Box Office: ‘Jurassic World: Dominion’ Opens With $56 Million Overseas

There are no major new wide releases this weekend, at least not in North America. Although to be fair, A) nobody wants to be sandwiched between Top Gun: Maverick and Jurassic World: Dominion and B) Warner Bros. opening Elvis this weekend (which otherwise might have made sense after a Cannes debut and its success opening Wonder Woman on this frame back in 2017) would have been a problem due to Top Gun: Maverick’s overwhelming popularity among older/infrequent moviegoers. Still, history is made when studios try out off-season/unconventional weekends. Think Shang-Chi and the Legend of the Ten Rings on Labor Day 2021, Gravity in early October of 2013, The Last Samurai in early December of 2003 or It in the post-Labor Day weekend in 2017. Surely there’s a world where Disney’s terrific Rescue Rangers movie or one of 20th Century’s copious Hulu-bound studio programmers (Prey, The Princess, The Valet, Fire Island, etc.) might have made a dent in theaters.

Anyway, Universal opened Colin Trevorrow and Emily Carmichael’s Jurassic World: Dominion into 15 overseas markets over the weekend in advance of its global launch almost everywhere else (North America, China, etc.) this coming week. The third Jurassic World movie (or sixth Jurassic Park flick) earned $55.5 million overseas, which is a rock-solid debut for a film still expected to be the summer’s biggest global grosser. Yes, that it’ll A) play in China and B) may do pre-Covid era business in China akin to F9 or Godzilla Vs. Kong will give it an advantage in raw global grosses. Jurassic World earned $227 million out of $1.671 billion in China in the summer of 2015 while Jurassic World: Fallen Kingdom earned $267 million out of $1.308 billion there in the summer of 2018. Neither $150-$170 million film needed China to be ridiculously profitable, so nobody should panic if it plays closer to Free Guy ($95 million in 2021) than Venom ($269 million in 2018).

The one big newbie by default was Neon’s Crimes of the Future. David Cronenberg’s return to body horror, a sub-genre he somewhat invented (or at least popularized to the point where his last name is shorthand for it) springs from a screenplay he wrote almost 25 years ago. The small-scale, claustrophobic melodrama, about people performing selective, transformative surgery as a skewed kind of performance art, stars Viggo Mortensen, Léa Seydoux and, in a scene-stealing turn of unapologetic wit, Kristen Stewart. As expected for an arthouse horror flick from a critical darling filmmaker, the film earned $1.1 million in 773 theaters this weekend. It’ll be on PVOD in a few weeks. It’s not Cronenberg’s best film, and his return to the sandbox can’t help but be compared to both his earlier genre-defining classics and the generation or two of button-pushing filmmakers who followed in his footsteps. No matter, it’s bloody good fun for fans (and Stewart is a hoot).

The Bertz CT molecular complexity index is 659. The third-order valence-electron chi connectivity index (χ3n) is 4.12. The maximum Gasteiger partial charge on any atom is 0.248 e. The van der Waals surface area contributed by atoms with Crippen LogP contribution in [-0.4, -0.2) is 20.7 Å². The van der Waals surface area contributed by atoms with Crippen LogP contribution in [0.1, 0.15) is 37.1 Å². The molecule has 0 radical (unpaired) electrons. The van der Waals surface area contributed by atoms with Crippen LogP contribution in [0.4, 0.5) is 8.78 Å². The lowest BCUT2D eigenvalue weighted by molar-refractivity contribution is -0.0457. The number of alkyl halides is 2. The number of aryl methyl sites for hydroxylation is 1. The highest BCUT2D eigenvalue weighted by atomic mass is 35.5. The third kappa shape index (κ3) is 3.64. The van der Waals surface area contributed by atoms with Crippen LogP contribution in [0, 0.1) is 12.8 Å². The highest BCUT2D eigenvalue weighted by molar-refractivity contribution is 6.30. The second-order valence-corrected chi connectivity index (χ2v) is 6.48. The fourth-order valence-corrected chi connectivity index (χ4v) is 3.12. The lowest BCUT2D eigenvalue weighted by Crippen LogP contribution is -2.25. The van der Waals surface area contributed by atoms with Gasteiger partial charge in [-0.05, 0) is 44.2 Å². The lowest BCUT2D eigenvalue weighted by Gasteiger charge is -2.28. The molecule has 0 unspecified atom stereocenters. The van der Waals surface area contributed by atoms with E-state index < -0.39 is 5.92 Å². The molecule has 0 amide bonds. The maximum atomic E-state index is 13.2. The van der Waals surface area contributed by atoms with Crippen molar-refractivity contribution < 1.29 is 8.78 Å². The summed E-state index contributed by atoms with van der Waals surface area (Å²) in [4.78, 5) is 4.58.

IFC released Watcher into 764 theaters as a mitzvah before its June 21 VOD premiere. The polished, colorful and refreshingly “big (considering its small-scale story) thriller concerns an American in Paris (Maika Monroe) who suspects that she’s being stalked by a neighbor (Burn Gorman). Chloe Okuno’s feature directorial debut is a solid film, offering a compelling examination of the whole “women have to live with a third eye in the back of their head” situation justifying the big-screen time and expense. That said, this is still an under-the-radar IFC horror movie, so an $ 815,000 weekend gross is business as usual. It’s a good movie and I hope Okuno gets more feature work from its artistic success. Meanwhile, Major, an Indian actioner centered around the 2008 Mumbai attacks, earned $3.4 million in India and $3.5 million worldwide. Way of the Household, a live-action adaptation of a popular manga and anime about a retired Yakuza boss playing “Mr. Mom,” earned $1 million in Japan.

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